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Web Tour: Ballparks - List of MLB Ballparks and Stadiums: Alphabetically by Team, League and Year of first season. Seating capacities and field dimensions represent a typical season. Complete for 1998, some data as far back as 1884, including disbanded teams.

What was the first baseball stadium to charge money for admission?

Mike wrote:

What was the first baseball stadium to charge money for admission. I would appreciate your help.

Joe Mock's Response


Thanks for writing. There is no way to obtain a definitive answer to your question, but I can make some educated guesses.

Prior to 1865, there isn’t much evidence that anyone was paid to play baseball. The sport was played by amateur clubs, not by pros … so one would wonder if there was much need to charge admission. That changed in 1866 when the Philadelphia Athletics reportedly started paying their three biggest stars. By 1869, the first all-professional team – the Cincinnati Red Stockings – had come on the scene.

So what park was the first to charge admission? My best guess is that it was either in Brooklyn or Philadelphia. Union Grounds in Brooklyn was built in 1862 (another book says it was 1864) not far from the East River, and it is credited with being the first enclosed baseball field. It could hold 1,500 spectators, and was horseshoe-shaped. Why would you ”enclose” a field if you weren’t going to charge admission? Perhaps this was the first to charge fans to enter.

Or maybe it didn’t happen until the Athletics started paying some its players. If that is the case, then the answer to your question is a field that existed at 15th Street and Columbia Avenue in Philadelphia. The first account I’ve ever read that an admission fee was collected for a game said that fans were charged for a game on October 1, 1866, when the Athletics hosted the Brooklyn Atlantics for Game One of what was considered to be the championship of the young sport. Fans were charged 25 cents, and 8,000 tickets were sold in advance. Unfortunately, another 20,000 fans or so crowded in on the field hoping to catch the game, and the unmanageable throng caused the game to be postponed. This meant that the first game of the series was in Brooklyn a few days later. Was admission charged? We don’t know, but it might have been. When the series shifted back to Philadelphia, fences had been erected around the ballfield to keep the fans from spilling out into fair territory. As many as 3,000 of the 20,000 spectators paid a full dollar to attend that game on October 22.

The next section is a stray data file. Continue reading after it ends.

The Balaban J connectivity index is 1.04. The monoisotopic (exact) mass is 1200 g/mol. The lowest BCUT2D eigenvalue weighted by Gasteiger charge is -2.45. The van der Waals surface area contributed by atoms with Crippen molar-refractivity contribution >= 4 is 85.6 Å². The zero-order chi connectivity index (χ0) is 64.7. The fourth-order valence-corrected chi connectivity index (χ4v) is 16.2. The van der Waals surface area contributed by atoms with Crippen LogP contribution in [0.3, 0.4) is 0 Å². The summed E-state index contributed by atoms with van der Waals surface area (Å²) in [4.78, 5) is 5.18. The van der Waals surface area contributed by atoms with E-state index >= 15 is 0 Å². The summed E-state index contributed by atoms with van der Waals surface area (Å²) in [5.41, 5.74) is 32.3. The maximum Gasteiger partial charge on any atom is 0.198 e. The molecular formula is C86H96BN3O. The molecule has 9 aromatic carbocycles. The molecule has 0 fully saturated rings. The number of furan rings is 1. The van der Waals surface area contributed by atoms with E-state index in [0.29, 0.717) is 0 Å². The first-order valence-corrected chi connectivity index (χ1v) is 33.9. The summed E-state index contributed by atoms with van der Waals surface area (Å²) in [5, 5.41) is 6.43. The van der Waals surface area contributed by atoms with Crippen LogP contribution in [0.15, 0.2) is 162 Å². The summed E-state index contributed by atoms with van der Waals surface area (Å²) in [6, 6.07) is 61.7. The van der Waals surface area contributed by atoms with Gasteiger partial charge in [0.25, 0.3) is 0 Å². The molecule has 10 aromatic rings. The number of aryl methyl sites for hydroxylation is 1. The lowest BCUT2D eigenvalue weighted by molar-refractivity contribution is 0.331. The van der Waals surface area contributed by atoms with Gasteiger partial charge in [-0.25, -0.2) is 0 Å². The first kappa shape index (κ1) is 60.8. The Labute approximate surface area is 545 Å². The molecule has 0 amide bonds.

So there’s no way to know for sure, but I would bet that either Union Grounds in Brooklyn or the park on Columbia Avenue in Philadelphia was the first to charge admission. By the way, the Philadelphia facility is not the same one that was called Columbia Park. That one was about 14 blocks farther north on Columbia Avenue, and was the first home of the American League Athletics in 1901.

-- Joe Mock, Webmaster of BASEBALLPARKS.COM and The Grand Slam Mall

Also author of Joe Mock's Ballpark Guide

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